Courtesy of Anne Russon
Evidence of Orangutan Intelligence
In the ongoing research of orangutans and orangutan intelligence, there has been evidence collected of both social and physical intelligence. The physical signs of intelligence include: tool-making and use for problem-solving; insight and memory of space, time mental maps, and classification; concepts such as simple arithmetic and mirror self-recognition; and plan in advance innovate. The social evidence of orangutan intelligence includes deception, coalitions and alliances, mediation, reconciliation, consoling, empathy, intentions, imitation, teaching, culture, and language.
This young orangutan is using a hammer-like object to pound and open up a termite nest.
This orangutan is using a tool “kit” in order to make fire. This tool kit includes sticks, kerosene, and a fan.
As seen in these photos, the watermelon shell can be a multitude of things to an orangutan. This could include a hat, a bowl, or even a chair.
In the first photo, the orangutan is resting in a normal style nest in the trees. In the second photo, the orangutan is resting in a “prefabricated” nest made out of a crate.
Concept and Tool Use
The female orangutan in this photo is “writing” with a mosquito coil on the paper. She is also shown to have “fixed” the pen.
In this photo, the orangutan is combining concept, toolmaking, and tool use. This is done by making a “hanger” to hang from the branches and then using the tree branches to rake in food from the water.
This orangutan is innovating their surroundings by swimming in the water.
There have been accounts of orangutans engaging in deceptive behaviors, or fake behaviors, to outwit their partners or create false images. There have been accounts of orangutans “faking nice” to steal things, pretending to be injured to be taken out of cages, pretending to leave to fool guards, and pretending to be friendly to break into closed-off areas, and faking interest to steal researchers’ bags.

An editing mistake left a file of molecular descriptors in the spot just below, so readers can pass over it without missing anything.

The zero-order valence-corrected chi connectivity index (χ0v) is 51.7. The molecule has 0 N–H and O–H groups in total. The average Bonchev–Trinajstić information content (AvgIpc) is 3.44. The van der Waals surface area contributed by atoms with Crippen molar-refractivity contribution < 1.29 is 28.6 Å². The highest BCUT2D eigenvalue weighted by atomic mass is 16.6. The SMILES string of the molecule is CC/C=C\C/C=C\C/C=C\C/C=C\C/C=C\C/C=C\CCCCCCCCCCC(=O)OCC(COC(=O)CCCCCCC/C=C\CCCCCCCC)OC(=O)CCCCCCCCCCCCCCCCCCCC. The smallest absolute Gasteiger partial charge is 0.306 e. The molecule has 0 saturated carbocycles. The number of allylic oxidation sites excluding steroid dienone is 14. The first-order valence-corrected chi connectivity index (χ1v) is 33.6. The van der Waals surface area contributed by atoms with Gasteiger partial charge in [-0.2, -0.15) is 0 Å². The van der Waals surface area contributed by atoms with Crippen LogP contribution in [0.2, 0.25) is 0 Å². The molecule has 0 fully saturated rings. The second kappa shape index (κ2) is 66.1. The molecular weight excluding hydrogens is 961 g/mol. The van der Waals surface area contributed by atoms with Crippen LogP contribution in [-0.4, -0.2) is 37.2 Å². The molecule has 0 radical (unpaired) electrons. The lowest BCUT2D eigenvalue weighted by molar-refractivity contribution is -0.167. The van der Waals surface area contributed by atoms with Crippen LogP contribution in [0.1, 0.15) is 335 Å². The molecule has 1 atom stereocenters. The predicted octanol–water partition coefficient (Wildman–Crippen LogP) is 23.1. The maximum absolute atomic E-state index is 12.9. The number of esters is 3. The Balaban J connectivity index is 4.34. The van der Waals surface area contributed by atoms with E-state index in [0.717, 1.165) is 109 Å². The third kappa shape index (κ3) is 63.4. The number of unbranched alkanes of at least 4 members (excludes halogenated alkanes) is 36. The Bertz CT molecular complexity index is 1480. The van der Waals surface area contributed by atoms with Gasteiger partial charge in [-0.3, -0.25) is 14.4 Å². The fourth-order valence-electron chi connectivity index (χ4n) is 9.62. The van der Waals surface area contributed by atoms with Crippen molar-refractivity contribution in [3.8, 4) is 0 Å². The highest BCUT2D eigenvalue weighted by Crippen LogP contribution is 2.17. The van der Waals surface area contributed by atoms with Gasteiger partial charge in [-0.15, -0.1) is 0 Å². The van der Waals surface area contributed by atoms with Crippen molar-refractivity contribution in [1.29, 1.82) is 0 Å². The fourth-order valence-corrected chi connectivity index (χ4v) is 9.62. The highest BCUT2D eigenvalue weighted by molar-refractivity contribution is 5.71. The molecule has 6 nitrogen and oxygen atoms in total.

Orangutans have been known to understand other individuals, especially when the other is hurt. In one instance, an orangutan helped a lost and injured adolescent female.
In this photo, the orangutan is teaching the other orangutan how to drink water from a stone.
Orangutans have also been seen to understand social roles. In this photo, the orangutans are using the cable car, with one acting as a “driver” and the other as a “passenger”.
The orangutan “Chantek” who was born at the Yerkes National Primate Research Center in Atlanta, Georgia, USA, learned to speak American Sign Language.
Orangutans have also been known to utilize sign language, gestures, and pantomime. The orangutan “Cecep” is known to gesture to “give leaf” and Pantomime “leaf wipe dirt”. Other orangutans have been known to pantomime other actions, such as individuals or interacting with objects.